In Roy Oswalt's case, this has allowed for him to go through life in relative anonymity the last two years. An unassuming figure in the Astros clubhouse, Oswalt prefers to succeed without the glare of the spotlight. He also would like to be viewed as just another one of five starting pitchers in the Astros rotation.
But clearly, Oswalt's special, and as he heads into his fifth full season in the Major Leagues, he's no longer baseball's best-kept secret.
For all of Pettitte's accomplishments, both last year and through his stellar decade-plus in the Majors, there was never any doubt who the Astros' Opening Day starter would be. A back-to-back 20-game winner, Oswalt will make his fourth consecutive Opening Day start, one shy of the club record, held by Shane Reynolds (1996-2000), J.R. Richard (1976-80) and Mike Scott (1987-91).
"In a sense you underappreciate him," Garner said of Oswalt. "He's not a flamboyant guy. He really shuns the spotlight.
"With Clemens and Pettitte, you've got two of the greatest pitchers -- Clemens for the past, what, six decades, and Pettitte over a decade. We've had those guys on this team, so you tend to overlook what Roy does. He's very comfortable with going about his business and doing this thing without much fanfare."
Oswalt "outed" himself a bit last October when he carried the Astros on his shoulders in Game 6 of the National League Championship Series, holding the Cardinals to a lone run over seven innings in Houston's pennant-clinching, 5-1 win in St. Louis. Quickly, life changed. Within two days, he was reading the Top 10 list on "The Late Show with David Letterman." A couple of months later, he was mugging for the cameras while sitting atop a bright yellow bulldozer, a gift compliments of Drayton McLane.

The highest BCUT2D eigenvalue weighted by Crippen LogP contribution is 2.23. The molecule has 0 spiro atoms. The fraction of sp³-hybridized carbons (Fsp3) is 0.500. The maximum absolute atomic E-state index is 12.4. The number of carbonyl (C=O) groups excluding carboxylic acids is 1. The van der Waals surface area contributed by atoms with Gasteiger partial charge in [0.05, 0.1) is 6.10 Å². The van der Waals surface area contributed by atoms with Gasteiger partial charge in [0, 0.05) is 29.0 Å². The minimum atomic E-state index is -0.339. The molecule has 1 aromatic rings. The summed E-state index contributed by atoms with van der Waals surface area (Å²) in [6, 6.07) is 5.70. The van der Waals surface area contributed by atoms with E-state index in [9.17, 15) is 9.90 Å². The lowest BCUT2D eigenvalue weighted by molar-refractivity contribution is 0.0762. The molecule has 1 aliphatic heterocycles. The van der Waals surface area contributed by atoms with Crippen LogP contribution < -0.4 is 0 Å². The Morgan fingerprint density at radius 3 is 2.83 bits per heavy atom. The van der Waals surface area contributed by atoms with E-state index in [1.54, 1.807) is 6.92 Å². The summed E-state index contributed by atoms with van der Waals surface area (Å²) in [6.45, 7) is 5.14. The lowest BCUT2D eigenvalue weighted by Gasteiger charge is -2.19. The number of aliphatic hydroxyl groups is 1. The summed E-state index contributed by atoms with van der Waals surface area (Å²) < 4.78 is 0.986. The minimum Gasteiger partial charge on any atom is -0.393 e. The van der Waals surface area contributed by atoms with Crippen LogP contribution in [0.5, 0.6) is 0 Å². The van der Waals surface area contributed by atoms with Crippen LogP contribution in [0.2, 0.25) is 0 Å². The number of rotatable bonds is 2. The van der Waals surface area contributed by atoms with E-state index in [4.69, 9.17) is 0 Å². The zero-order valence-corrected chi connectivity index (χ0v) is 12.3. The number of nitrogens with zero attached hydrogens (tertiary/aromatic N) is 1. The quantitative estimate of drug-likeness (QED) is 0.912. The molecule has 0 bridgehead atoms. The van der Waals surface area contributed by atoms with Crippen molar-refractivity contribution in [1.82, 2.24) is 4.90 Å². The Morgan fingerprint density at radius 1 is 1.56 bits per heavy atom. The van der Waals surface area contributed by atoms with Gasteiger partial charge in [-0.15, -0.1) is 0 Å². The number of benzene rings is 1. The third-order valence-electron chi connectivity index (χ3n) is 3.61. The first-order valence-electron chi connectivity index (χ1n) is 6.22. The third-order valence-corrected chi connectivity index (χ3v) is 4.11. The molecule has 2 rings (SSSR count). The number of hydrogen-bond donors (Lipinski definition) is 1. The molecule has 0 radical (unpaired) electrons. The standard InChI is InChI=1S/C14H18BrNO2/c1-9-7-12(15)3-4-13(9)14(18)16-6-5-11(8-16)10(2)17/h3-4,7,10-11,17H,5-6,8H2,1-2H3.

But the fun's over, and Oswalt is back to business. One game isn't going to make or break a season, but Oswalt's teammates are comforted with the notion of the right-hander taking the mound for the official start of the Astros' season.
"You look at last year's big three, Roy, Andy and Rocket," Craig Biggio said. "Anybody would die for any one of those. Not to put any extra pressure on him, but I think [Roy's] only getting better. As you get older, you get smarter, you learn more, you come up with different stuff. I only expect him to get better than what he's doing now, which is pretty scary."
Oswalt's 40 wins in the last two seasons is the most by any Major League pitcher, one ahead of Bartolo Colon's 39. Oswalt is ranked third among active pitchers with at least 120 career decisions with a .680 winning percentage. He's finished in the top five in NL Cy Young voting in each of the last two years.
And to think, he's only 28.
"As a catcher, it makes it very easy to call a game because he has so many weapons to choose from," Brad Ausmus said. "With his velocity, if he makes a mistake with location, he's got a better chance of getting away with that mistake -- better than the average fireballer."
HOU: RHP Roy Oswalt
20-12, 2.94 ERA in 2005
0-1, 2.35 ERA in 2005 vs. FLA
2-2, 2.52 ERA lifetime vs. FLA
22-10, 2.63 ERA in 2005
2-0, 1.59 ERA in 2005 vs. HOU
3-1, 3.00 ERA lifetime vs. HOU
|Astros probable lineup|
Official game notes On television
FLA: FSN On radio
HOU: KTRH 740, KLAT (Español)
FLA: WQAM 560, WQBA 1140 (Español) Roof
As long as the rain stays away, the roof will be open. Now, about that roof... On deck
Tuesday: vs. Marlins, 7:05 p.m. CT
Wednesday: vs. Marlins, 7:05 p.m. CT
Thursday: vs. Nationals, 7:05 p.m. CT
Alyson Footer is a reporter for MLB.com. This story was not subject to the approval of Major League Baseball or its clubs.